It is with great pride that Keith and I share with you our ‘hot-off-the-press’ 2017 Annual Report. As you look through the pages, you will quickly notice that Beautiful Day has a lot to celebrate – yes, we are now five years old as a non-profit and stronger than ever.
First, a bit of background: I’m very new to Beautiful Day, joining the organization in late March after many (many) years in the for-profit world. Within my first few days with Beautiful Day, I had the opportunity to spend a shift in the kitchen, working with the trainees as they made our granola. I had no idea what to expect, but looked forward to the opportunity. I thought I’d take this opportunity to tell you about that night.
As many of you know, these are dark days for refugee resettlement. The Trump administration has capped admissions at 45,000—a historically rock-bottom number—and even this number is misleadingly high. Resettlement agencies are already experiencing significant budget cuts, and several dozen will be closing in the coming months.
This is an easy recipe, not too sweet, that showcases the tartness of the apples and fully-ripened Anjou pears. Beautiful Day granolas make this especially easy to assemble. It is a dessert that showcases the fruit, the grains, the dried fruits, and nuts.
Thank you for being our customers and partners in mission. Thanks for making it possible to do things like hire Iman to do exactly what he is best at. We’d love your (tax-deductible) donation during this season so we can continue to train refugees (23 this year) and employ some like Iman.
Many of us gathered here are inspired by the metaphor that a community functions as a body: made up of individuals yet creating a whole. If this is true, then we can't really know who we are unless we are thankful for those—the other body parts—around us. A hand can’t ever be a foot; but it will be a happier, more humble, more curious, more effective and real hand when it begins to depend on that foot. So that’s the invitation. The warning is that if we ever participate in marginalizing other people—or start thinking we don’t need them—then we distort both our sense of ourselves and our sense of humanity.
Beautiful Day is thrilled to be the recipient of a grant of nearly $50,000 from the Rhode Island Foundation designated towards hiring our first marketing and sales manager. Any marketing/sales geniuses out there? Working for an innovative non-profit social-venture is both challenging and satisfying (and awfully fun).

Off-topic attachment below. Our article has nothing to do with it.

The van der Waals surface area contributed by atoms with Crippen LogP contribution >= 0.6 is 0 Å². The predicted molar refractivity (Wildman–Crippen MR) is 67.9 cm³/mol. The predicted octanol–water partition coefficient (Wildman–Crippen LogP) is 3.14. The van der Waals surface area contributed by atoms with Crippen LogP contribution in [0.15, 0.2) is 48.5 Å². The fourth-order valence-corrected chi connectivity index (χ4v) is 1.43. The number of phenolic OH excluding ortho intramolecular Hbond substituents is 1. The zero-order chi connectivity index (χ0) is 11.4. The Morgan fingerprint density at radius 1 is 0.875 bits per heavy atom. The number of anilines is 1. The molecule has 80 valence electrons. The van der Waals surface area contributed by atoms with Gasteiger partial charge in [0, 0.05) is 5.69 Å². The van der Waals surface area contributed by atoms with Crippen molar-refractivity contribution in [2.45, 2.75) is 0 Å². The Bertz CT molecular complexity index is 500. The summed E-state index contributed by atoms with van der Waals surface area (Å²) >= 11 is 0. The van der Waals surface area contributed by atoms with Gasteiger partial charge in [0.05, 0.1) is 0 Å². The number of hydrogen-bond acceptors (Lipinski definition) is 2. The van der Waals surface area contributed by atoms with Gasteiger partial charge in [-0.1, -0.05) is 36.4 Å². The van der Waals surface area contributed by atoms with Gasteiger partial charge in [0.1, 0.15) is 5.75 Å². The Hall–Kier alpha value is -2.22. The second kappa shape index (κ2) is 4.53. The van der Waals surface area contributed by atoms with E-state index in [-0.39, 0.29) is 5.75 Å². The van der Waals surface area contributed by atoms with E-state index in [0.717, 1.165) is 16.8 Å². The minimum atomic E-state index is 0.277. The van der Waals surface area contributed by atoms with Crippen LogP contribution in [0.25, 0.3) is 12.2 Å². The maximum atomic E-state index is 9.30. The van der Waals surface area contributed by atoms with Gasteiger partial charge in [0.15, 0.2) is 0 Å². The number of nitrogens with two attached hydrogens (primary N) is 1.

I feel dark sometimes, but I don’t feel paranoid. Beautiful Day is a tiny outpost on the periphery of the refugee galaxy and the US resettlement system, so nobody is out to get us, but we’ll need to be vigilant. Our mission is going to be harder and harder to sustain if only because there will be fewer and fewer refugees arriving in the US, and thus in Providence. Meanwhile, the world population of refugees is growing rapidly.
She was talking about how some of the metaphors that working moms rely on like “a juggling act” serve them so poorly because who would ever want to live a life of constantly throwing the things you care most about in life up in the air and then trying to catch them again. The alternative she proposed was “composing a life," which right away made me wonder if I could ever approach my work as composing or maybe creating a big art-project.
What are the stakes if the United States turns its back on the refugees of the world? I expect a vicious cycle: increased generation of refugees, increasing retention of refugees in some of the world's poorest countries who are least equipped to care for them, increased hopelessness of these populations, increased turning to radical anti-western solutions, decreased exposure in our communities to refugees, decreased empathy and understanding..
On Thursday, March 30th among many of our friends, partners and supporters, Beautiful Day has unveiled its new brand... Our special gratitude goes to the United States Senator Sheldon Whitehouse for joining us and speaking so passionately about the importance of diversity and inclusiveness.
When we first decided to re-brand I’ll confess I thought of re-branding as clothes shopping. Since our clothes were getting old, we needed to do what people do especially in our culture: get out to Old Navy or Macy’s and get some new ones. A new logo. Some new labels. A new web site. New colors.
It’s good thing to be alone and small in the presence of breaking waves and shifting dunes and the incredible beauty of a cold fog when some of your life work seems threatened. When I checked my phone, it told me I was walking in open ocean. For some reason that made me laugh out loud. The whole peninsula had shifted east since Google maps recorded it. I keep thinking about that now. I'm a little person.
Perhaps you will remember or have heard about our stony-ground early days as a start-up non profit. We were teaching hidden people to make granola (of all things). I was a volunteer, and we were all wondering whether a small business had a chance to serve our grander purpose.
This tragedy felt close to home at so many levels. Ohio State is my alma mater. That street where it happened is close to where I used to catch the bus. Interesting how we want people to feel safe in places we know. In fact, my brother-in-law was on campus that morning, so my wife and I were texting him while we listened to the news in the car in Boston.